Tag Archives: Cars

Message to whingeing motorists: shut up!

Jeremy Clarkson driving too fast
Did you notice the unsavoury emergence of so-called ‘motoring advocates’ into the pop media after last week’s letter bombs? Their disreputable message: “what did you expect? You pushed us around for long enough. Sooner or later one of us was going to crack…” makes me feel slightly sick. I’m a motorist. I drive my kids around in a an over-sized people mover. I even laugh like a drain at Clarkson and his exploits from time to time. Maybe I should identify with these ‘advocates’ and their hermetic worldview. Don’t feel like it, though.

Driving a tonne or more of steel around too fast is a bad thing. Can’t really find it in my heart to object when police forces and local authorities skewer speeding drivers. Can’t really think of a good reason for painting speed cameras yellow and putting them on maps either. I’d like to see them concealed in trees and switched on randomly. As to avoiding the fines and keeping your license, I’ve got an idea: slow down you jerk!

BBC Radio 4’s Broadcasting House picked up on the motoring advocates’ intervention and ran a heartbreaking interview with a driver who blames his own speeding for the death of his five year-old boy. Click to listen to the show. For balance I feel I should link to the nutty Association of British Drivers which is a sort of catch-all protest group for old blokes in car coats.

Intelligent, just not very interesting

Is it just me or is there something paralysingly boring about these ‘cars of the future‘ presented at this week’s grandly titled but presumably equally boring World Congress on Intelligent Transport Systems and Services in London? They can… er… park themselves and… well… follow the car in front. Oh, and one of them will wake you up if you fall asleep. No wonder the biggest car manufacturers are in such trouble. A marked absence of the big idea, if you ask me.

Big, stupid cars

A 1970 Hillman Avenger Estate
If you do the school run in a Land Rover Discovery 3 you’re hauling fifty times your own weight with you (maybe twenty times the weight of your whole family). The car weighs nearly three tons. Just getting the thing moving consumes enough expensively-acquired energy (think Russian pipeline) to cook your dinner for a month.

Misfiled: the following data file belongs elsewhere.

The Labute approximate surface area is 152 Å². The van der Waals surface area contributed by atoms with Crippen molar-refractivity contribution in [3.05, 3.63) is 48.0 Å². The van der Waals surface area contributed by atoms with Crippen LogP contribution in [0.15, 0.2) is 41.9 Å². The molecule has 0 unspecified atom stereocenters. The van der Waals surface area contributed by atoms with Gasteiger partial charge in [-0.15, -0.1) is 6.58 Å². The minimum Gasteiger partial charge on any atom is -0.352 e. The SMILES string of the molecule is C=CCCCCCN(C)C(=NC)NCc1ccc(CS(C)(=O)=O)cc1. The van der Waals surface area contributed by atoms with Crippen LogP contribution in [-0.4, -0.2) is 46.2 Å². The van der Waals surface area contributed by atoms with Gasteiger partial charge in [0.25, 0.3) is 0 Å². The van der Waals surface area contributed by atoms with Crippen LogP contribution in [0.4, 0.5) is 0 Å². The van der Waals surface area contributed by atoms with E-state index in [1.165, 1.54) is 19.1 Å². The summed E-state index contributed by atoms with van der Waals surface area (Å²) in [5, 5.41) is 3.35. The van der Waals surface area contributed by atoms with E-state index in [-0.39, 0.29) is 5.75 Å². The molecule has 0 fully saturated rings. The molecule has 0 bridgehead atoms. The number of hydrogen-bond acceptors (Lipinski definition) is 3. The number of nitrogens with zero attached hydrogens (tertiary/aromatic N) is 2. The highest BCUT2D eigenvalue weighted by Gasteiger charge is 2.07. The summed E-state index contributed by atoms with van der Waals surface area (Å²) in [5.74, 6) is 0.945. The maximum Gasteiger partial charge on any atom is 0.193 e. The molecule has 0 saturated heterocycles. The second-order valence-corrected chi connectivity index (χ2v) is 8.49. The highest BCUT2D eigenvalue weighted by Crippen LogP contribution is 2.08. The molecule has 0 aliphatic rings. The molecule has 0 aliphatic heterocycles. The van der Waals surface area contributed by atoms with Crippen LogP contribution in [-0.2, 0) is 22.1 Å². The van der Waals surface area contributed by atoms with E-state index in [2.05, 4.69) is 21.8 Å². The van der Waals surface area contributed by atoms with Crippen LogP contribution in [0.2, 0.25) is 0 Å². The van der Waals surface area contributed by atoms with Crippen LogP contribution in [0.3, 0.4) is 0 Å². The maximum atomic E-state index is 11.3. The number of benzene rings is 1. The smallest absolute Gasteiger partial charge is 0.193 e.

One of these days it’s going to occur to us that obliging mums (usually mums) to haul fifty times their own weight with them everywhere they go, just to provide an illusion of safety and the kind of brutalist road warrior aesthetic that matches the handbag and the shoes represents some kind of apex in the increasingly stupid and decadent recent history of the car.

Cars, almost everywhere, are bigger and more over-specified than they’ve ever been. A decade of continuous, happily-compounding economic growth has reduced our resistance to excess, softened us up for a generation of consumer products – and especially cars – that pay no heed at all to the fate of the planet or of its less fortunate occupants.

When I was a kid my Dad bought, for our A-B pleasure, a Hillman Avenger Estate, a big, ugly red car that charmed no one but worked hard for its keep and wound up, for instance, hauling a huge, twenty year-old half-timbered caravan to and from Ireland many times. The thing is, it had a 1250cc (1.25 litre) engine that produced less than 40 horsepower (absolutely the worst card in the Top Trumps deck). It was a truly dreadful car but it made good use of those horsepower and hauled us (and that stupid caravan) around the country with something approaching grace for many years.

You can’t buy a family car with less than 100 horsepower now and, at the fancy end, engines of four, five and even six litres are now commonplace (there’s a sports car made by Daimler Chrysler subsidiary Dodge with an eight litre engine). At showrooms in Berkeley Square you can buy cars the size of buses (made by Bentley and Rolls Royce, Volkswagen subsidiaries) that cost more than a nice semi-detached house in Reading).

Cars are going to need to get smaller and, possibly, vanish all together. In the meantime they need to get down to Weight Watchers.

Slowing down

A Soviet-era Zil Limousine